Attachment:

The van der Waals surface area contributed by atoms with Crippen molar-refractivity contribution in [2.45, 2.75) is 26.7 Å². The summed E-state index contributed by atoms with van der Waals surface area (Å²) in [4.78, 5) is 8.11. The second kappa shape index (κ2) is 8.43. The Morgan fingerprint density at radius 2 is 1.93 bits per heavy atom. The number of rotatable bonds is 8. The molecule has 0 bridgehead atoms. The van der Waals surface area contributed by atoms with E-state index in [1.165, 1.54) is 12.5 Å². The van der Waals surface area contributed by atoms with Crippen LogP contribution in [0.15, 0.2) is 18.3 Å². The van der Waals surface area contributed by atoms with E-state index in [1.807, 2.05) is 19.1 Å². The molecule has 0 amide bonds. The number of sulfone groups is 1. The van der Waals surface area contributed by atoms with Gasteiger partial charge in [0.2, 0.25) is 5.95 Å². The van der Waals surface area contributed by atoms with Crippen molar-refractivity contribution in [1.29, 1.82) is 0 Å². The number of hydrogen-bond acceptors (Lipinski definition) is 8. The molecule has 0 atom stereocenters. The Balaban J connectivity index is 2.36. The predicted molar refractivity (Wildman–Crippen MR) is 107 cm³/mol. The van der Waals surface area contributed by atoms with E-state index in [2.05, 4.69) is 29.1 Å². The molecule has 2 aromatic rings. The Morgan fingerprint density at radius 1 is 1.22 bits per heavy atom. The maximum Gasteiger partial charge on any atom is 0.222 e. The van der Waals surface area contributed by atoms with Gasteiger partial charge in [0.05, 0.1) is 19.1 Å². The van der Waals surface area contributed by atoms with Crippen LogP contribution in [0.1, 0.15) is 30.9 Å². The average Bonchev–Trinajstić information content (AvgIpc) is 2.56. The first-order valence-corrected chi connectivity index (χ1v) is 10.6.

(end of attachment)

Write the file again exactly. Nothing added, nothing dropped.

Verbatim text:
The van der Waals surface area contributed by atoms with Crippen molar-refractivity contribution in [2.45, 2.75) is 26.7 Å². The summed E-state index contributed by atoms with van der Waals surface area (Å²) in [4.78, 5) is 8.11. The second kappa shape index (κ2) is 8.43. The Morgan fingerprint density at radius 2 is 1.93 bits per heavy atom. The number of rotatable bonds is 8. The molecule has 0 bridgehead atoms. The van der Waals surface area contributed by atoms with E-state index in [1.165, 1.54) is 12.5 Å². The van der Waals surface area contributed by atoms with Crippen LogP contribution in [0.15, 0.2) is 18.3 Å². The van der Waals surface area contributed by atoms with E-state index in [1.807, 2.05) is 19.1 Å². The molecule has 0 amide bonds. The number of sulfone groups is 1. The van der Waals surface area contributed by atoms with Gasteiger partial charge in [0.2, 0.25) is 5.95 Å². The van der Waals surface area contributed by atoms with Crippen molar-refractivity contribution in [1.29, 1.82) is 0 Å². The number of hydrogen-bond acceptors (Lipinski definition) is 8. The molecule has 0 atom stereocenters. The Balaban J connectivity index is 2.36. The predicted molar refractivity (Wildman–Crippen MR) is 107 cm³/mol. The van der Waals surface area contributed by atoms with E-state index in [2.05, 4.69) is 29.1 Å². The molecule has 2 aromatic rings. The Morgan fingerprint density at radius 1 is 1.22 bits per heavy atom. The maximum Gasteiger partial charge on any atom is 0.222 e. The van der Waals surface area contributed by atoms with Gasteiger partial charge in [0.05, 0.1) is 19.1 Å². The van der Waals surface area contributed by atoms with Crippen LogP contribution in [0.1, 0.15) is 30.9 Å². The average Bonchev–Trinajstić information content (AvgIpc) is 2.56. The first-order valence-corrected chi connectivity index (χ1v) is 10.6.